Material below summarizes the article Mitochondrial Ultrastructure Is Coupled to Synaptic Performance at Axonal Release Sites, published on January 15, 2018, in eNeuro and authored by Csaba Cserép, Balázs Pósfai, Anett Dóra Schwarcz, and Ádám Dénes.
Synaptic transmission, the process through which brain cells communicate with each other, consumes a huge amount of energy, the vast majority of which is provided by neuronal mitochondria.
As information is being processed and stored in the brain, long-term changes occur in synaptic strength, altering both the structure and the activity of these connections. This means the amount of energy needed at a given location in neural networks is also changing in space and time, making some kind of adaptation mechanism necessary.
Our eNeuro paper describes the structural basis of this — so far unrecognized — adaptation mechanism that is likely responsible for local demand matching.
The human brain represents only two percent of body weight, but receives 15 percent of total blood flow, accounting for 20 percent of total oxygen and 25 percent of total glucose consumption.
These numbers highlight the extreme energy demand of the brain. The majority of this energy is used for synaptic transmission, the main communication pathway between nerve cells. Synapses are fundamental building blocks of the nervous system, and their strength is changed in an activity-dependent manner.
This process, synaptic plasticity, is critical for processing and storing information. During synaptic plasticity, the efficacy and thus the activity of these connections are altered, which is the result of profound structural changes in the size, active zone shape, and molecular composition of the synapse.
It is well known stronger synapses need more energy, but whether adaptation to local changes in energy demand would occur has been largely unclear.
Although some studies claim ATP can diffuse quickly in axons, new publications confirm this is restricted to a very small (2-3 micrometers) distance, suggesting energy supply depends mainly on local mitochondrial processes.
The powerhouses of eukaryotic cells are mitochondria, the main energy generators in neuronal tissues. They are critical for providing energy for synaptic transmission through oxidative phosphorylation, although at low rate activity glycolysis can contribute to the energy supply as well.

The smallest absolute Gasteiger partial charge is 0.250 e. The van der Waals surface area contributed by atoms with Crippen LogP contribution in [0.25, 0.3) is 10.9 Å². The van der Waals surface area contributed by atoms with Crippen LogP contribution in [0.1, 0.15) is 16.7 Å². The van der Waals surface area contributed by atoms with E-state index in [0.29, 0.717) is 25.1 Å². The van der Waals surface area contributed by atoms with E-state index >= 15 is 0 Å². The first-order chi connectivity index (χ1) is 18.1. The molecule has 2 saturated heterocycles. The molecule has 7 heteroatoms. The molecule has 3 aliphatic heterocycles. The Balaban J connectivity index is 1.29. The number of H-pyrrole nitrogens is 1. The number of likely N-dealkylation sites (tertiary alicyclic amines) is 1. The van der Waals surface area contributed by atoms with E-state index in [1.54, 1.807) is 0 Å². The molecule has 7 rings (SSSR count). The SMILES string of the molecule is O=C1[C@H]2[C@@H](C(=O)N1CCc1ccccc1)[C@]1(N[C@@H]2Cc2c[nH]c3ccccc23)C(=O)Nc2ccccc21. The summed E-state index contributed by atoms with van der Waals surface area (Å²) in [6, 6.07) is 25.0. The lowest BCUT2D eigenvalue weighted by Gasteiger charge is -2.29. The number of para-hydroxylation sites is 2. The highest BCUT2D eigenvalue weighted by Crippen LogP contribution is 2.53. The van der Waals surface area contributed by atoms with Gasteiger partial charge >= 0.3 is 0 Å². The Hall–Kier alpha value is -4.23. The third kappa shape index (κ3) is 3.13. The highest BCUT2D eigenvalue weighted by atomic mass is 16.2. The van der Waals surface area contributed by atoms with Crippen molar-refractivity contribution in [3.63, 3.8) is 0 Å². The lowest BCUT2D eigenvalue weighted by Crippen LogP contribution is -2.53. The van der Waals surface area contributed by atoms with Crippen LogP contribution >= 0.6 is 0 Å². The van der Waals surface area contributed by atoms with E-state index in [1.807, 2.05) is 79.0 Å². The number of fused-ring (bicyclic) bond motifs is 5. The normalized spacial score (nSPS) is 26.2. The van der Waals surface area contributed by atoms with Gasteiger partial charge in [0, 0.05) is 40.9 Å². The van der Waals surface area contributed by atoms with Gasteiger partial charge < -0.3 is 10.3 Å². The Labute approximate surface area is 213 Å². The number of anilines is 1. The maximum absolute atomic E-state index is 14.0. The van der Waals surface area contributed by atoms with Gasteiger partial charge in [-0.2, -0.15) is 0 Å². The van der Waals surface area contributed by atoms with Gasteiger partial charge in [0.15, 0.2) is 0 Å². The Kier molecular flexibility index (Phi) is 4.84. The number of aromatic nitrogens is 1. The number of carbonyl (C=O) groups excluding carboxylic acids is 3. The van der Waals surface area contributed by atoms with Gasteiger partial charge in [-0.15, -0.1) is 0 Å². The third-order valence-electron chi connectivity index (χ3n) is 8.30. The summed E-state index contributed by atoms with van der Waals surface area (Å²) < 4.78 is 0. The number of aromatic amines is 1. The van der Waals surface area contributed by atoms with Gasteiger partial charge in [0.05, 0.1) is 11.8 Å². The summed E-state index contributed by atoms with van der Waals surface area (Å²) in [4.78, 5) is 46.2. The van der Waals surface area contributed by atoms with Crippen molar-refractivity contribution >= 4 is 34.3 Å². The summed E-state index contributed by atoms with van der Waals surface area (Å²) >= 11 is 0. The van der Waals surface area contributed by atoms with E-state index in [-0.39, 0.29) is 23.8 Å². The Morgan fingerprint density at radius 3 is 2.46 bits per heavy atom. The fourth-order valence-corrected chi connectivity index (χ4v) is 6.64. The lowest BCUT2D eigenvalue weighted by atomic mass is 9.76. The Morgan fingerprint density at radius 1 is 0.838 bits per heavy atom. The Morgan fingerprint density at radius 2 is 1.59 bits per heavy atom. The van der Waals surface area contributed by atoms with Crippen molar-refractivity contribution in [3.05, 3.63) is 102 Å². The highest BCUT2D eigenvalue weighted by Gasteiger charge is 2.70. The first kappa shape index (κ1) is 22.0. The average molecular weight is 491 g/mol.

Recent studies confirmed the inner fine-architecture (ultrastructure) of mitochondria ultimately determines the output performance of these organelles. It is quite logical: If we imagine mitochondria as engines, it’s easy to see the power output is clearly defined by the number and volume of cylinders, the number of valves, and the charging pressure.
In the case of mitochondria, the overall volume of the organelle, the amount and density of inner membranes — cristae, where energy producing enzymatic processes take place — and the quantity of these enzymes are the key factors, determining the performance output.
We hypothesised stronger synapses utilize stronger mitochondria. To test our hypothesis, we studied presynaptic mitochondria of the mouse and the human brain with cutting edge methods, such as super-resolution microscopy and transmission electron tomography.
We found the abovementioned performance-determining ultrastructural parameters of these organelles show a strong correlation with synaptic strength, independently from the type of the neurons.
We discovered mitochondria at stronger synapses are larger and contain more crista membranes and higher amounts of respiratory chain proteins, verifying a clear correlation between mitochondrial and synaptic performance.
3D reconstructions of presynaptic mitochondria from high-resolution electron-tomograms show a continuous range of organelle architecture. From left to right the mitochondria belong to progressively stronger synapses.
This performance coupling can be achieved either by a coordinated long-range retrograde/anterograde axonal trafficking of mitochondria, or by local plasticity mechanisms that lead to adaptation of single organelles.
In the first scenario, the mitochondrion from the strengthened synapse would need to be withdrawn and transported away — possibly back to the cell body of the neuron — and another, stronger mitochondrion would be sent out to replace it.
The coordination of this process, together with the evident gap in energy supply during the exchange, is more than problematic. Recent studies have also confirmed mitochondrial trafficking is way less frequent than thought previously.
These data, together with our findings, suggest local energetic demand matching is achieved by the ultrastructural adaptation of axonal mitochondria.
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Mitochondrial Ultrastructure Is Coupled to Synaptic Performance at Axonal Release Sites. Csaba Cserép, Balázs Pósfai, Anett Dóra Schwarcz and Ádám Dénes. eNeuro 15 January 2018, 5 (1) ENEURO.0390-17.2018; DOI: https://doi.org/10.1523/ENEURO.0390-17.2018